Resources and Information


Annual Privacy Notice

Independence Bank Annual Privacy Notice 


Staying Safe Online - Avoiding Online Financial Fraud

In recent weeks, there has been an increasing number of fraudulent e-mails purporting to be from legitimate government agencies and credible institutions or companies with which customers may do business. The perpetrators use these e-mails to attempt to obtain personal or financial information by appearing to be from a legitimate source. The e-mails often describe an urgent reason that you must verify or re-submit personal or confidential information by responding in electronic format via a link provided in the e-mail. 

To protect against these scams, often called "phishing," we suggest that you take the following precautions.

1. Keep your computer operating system up-to-date.

2. Install anti-virus software and anti-spyware software. Some phishing e-mails contain software that can harm your computer or track your activities on the Internet without your knowledge. Anti-virus software can help protect you from inadvertently accepting such unwanted files.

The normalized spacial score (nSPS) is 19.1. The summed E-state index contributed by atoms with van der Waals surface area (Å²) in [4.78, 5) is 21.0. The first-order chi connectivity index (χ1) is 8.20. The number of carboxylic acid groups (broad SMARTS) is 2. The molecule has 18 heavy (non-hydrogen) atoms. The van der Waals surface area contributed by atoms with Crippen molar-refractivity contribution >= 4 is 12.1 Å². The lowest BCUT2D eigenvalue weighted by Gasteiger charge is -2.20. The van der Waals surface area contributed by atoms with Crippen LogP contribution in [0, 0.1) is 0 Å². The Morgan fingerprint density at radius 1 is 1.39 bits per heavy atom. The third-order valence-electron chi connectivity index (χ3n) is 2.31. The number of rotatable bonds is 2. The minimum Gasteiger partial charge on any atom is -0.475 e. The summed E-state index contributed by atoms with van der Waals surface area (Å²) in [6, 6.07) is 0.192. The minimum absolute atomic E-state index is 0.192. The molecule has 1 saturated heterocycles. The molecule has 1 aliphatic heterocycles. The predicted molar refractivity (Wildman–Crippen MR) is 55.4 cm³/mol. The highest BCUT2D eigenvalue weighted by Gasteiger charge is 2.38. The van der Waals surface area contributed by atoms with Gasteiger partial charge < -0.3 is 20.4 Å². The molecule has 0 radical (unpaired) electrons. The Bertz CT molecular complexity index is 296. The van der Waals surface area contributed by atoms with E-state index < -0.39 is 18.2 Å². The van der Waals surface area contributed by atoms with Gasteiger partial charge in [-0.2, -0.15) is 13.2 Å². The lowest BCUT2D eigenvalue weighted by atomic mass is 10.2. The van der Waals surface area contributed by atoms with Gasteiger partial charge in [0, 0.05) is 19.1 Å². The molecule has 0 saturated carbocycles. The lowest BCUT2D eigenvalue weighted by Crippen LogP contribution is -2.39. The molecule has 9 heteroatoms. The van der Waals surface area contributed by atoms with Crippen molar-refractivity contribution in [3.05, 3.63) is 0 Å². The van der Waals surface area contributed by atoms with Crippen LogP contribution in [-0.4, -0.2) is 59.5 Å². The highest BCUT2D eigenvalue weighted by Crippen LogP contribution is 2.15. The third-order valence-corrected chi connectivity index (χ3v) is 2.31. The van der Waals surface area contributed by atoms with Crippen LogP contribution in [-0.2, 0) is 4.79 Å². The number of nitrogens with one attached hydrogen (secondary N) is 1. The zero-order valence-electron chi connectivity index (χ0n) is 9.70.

3. Install a firewall on your computer. A firewall helps make you invisible on the Internet and blocks all communications from unauthorized sources. It is especially important to run a firewall if you have a broadband connection.

4. Do not reply if you get an e-mail or pop-up message that asks for personal or financial information. Legitimate companies and government agencies do not ask for this information via e-mail. Always beware of any message that asks for your personal information or messages that refer you to a web page asking for these details.